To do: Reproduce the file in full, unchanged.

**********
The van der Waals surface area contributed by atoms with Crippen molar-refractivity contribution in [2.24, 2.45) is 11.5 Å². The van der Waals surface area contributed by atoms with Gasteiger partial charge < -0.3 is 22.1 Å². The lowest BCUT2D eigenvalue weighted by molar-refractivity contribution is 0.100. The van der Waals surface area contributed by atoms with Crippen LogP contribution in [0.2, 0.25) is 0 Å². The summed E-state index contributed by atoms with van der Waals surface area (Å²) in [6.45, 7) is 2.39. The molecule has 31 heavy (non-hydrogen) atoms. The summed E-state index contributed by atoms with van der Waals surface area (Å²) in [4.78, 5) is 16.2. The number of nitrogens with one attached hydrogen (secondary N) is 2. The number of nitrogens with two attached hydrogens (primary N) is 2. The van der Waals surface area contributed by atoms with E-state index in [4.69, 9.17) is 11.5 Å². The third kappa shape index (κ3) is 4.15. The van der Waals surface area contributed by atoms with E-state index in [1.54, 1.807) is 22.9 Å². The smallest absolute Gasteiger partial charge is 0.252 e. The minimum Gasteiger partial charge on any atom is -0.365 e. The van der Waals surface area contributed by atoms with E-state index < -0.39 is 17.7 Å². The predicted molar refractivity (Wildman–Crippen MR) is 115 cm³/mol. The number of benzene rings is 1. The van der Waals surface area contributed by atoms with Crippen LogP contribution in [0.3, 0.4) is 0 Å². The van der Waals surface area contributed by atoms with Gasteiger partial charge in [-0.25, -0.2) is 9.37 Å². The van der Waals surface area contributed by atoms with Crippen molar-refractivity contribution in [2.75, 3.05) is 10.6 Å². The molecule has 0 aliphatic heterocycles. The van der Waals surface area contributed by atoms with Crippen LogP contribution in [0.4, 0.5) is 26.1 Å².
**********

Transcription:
The van der Waals surface area contributed by atoms with Crippen molar-refractivity contribution in [2.24, 2.45) is 11.5 Å². The van der Waals surface area contributed by atoms with Gasteiger partial charge < -0.3 is 22.1 Å². The lowest BCUT2D eigenvalue weighted by molar-refractivity contribution is 0.100. The van der Waals surface area contributed by atoms with Crippen LogP contribution in [0.2, 0.25) is 0 Å². The summed E-state index contributed by atoms with van der Waals surface area (Å²) in [6.45, 7) is 2.39. The molecule has 31 heavy (non-hydrogen) atoms. The summed E-state index contributed by atoms with van der Waals surface area (Å²) in [4.78, 5) is 16.2. The number of nitrogens with one attached hydrogen (secondary N) is 2. The number of nitrogens with two attached hydrogens (primary N) is 2. The van der Waals surface area contributed by atoms with E-state index in [4.69, 9.17) is 11.5 Å². The third kappa shape index (κ3) is 4.15. The van der Waals surface area contributed by atoms with E-state index in [1.54, 1.807) is 22.9 Å². The smallest absolute Gasteiger partial charge is 0.252 e. The minimum Gasteiger partial charge on any atom is -0.365 e. The van der Waals surface area contributed by atoms with E-state index < -0.39 is 17.7 Å². The predicted molar refractivity (Wildman–Crippen MR) is 115 cm³/mol. The number of benzene rings is 1. The van der Waals surface area contributed by atoms with Crippen LogP contribution in [0.3, 0.4) is 0 Å². The van der Waals surface area contributed by atoms with Gasteiger partial charge in [-0.25, -0.2) is 9.37 Å². The van der Waals surface area contributed by atoms with Crippen molar-refractivity contribution in [2.75, 3.05) is 10.6 Å². The molecule has 0 aliphatic heterocycles. The van der Waals surface area contributed by atoms with Crippen LogP contribution in [0.4, 0.5) is 26.1 Å².